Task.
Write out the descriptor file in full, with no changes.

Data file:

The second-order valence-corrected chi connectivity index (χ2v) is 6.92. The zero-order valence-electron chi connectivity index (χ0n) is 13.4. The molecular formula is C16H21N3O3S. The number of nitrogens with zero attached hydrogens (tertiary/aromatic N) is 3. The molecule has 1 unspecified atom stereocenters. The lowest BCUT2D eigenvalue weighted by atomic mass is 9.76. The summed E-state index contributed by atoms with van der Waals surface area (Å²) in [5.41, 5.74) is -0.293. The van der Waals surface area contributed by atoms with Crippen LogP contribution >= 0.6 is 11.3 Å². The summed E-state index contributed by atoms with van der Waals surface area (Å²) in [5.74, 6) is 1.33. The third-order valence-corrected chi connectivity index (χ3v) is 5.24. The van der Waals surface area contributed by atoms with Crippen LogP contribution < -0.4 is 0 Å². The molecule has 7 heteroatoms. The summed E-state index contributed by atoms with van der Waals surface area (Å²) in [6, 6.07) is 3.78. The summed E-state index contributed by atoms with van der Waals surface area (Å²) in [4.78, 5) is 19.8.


The second-order valence-corrected chi connectivity index (χ2v) is 6.92. The zero-order valence-electron chi connectivity index (χ0n) is 13.4. The molecular formula is C16H21N3O3S. The number of nitrogens with zero attached hydrogens (tertiary/aromatic N) is 3. The molecule has 1 unspecified atom stereocenters. The lowest BCUT2D eigenvalue weighted by atomic mass is 9.76. The summed E-state index contributed by atoms with van der Waals surface area (Å²) in [5.41, 5.74) is -0.293. The van der Waals surface area contributed by atoms with Crippen LogP contribution >= 0.6 is 11.3 Å². The summed E-state index contributed by atoms with van der Waals surface area (Å²) in [5.74, 6) is 1.33. The third-order valence-corrected chi connectivity index (χ3v) is 5.24. The van der Waals surface area contributed by atoms with Crippen LogP contribution < -0.4 is 0 Å². The molecule has 7 heteroatoms. The summed E-state index contributed by atoms with van der Waals surface area (Å²) in [6, 6.07) is 3.78. The summed E-state index contributed by atoms with van der Waals surface area (Å²) in [4.78, 5) is 19.8.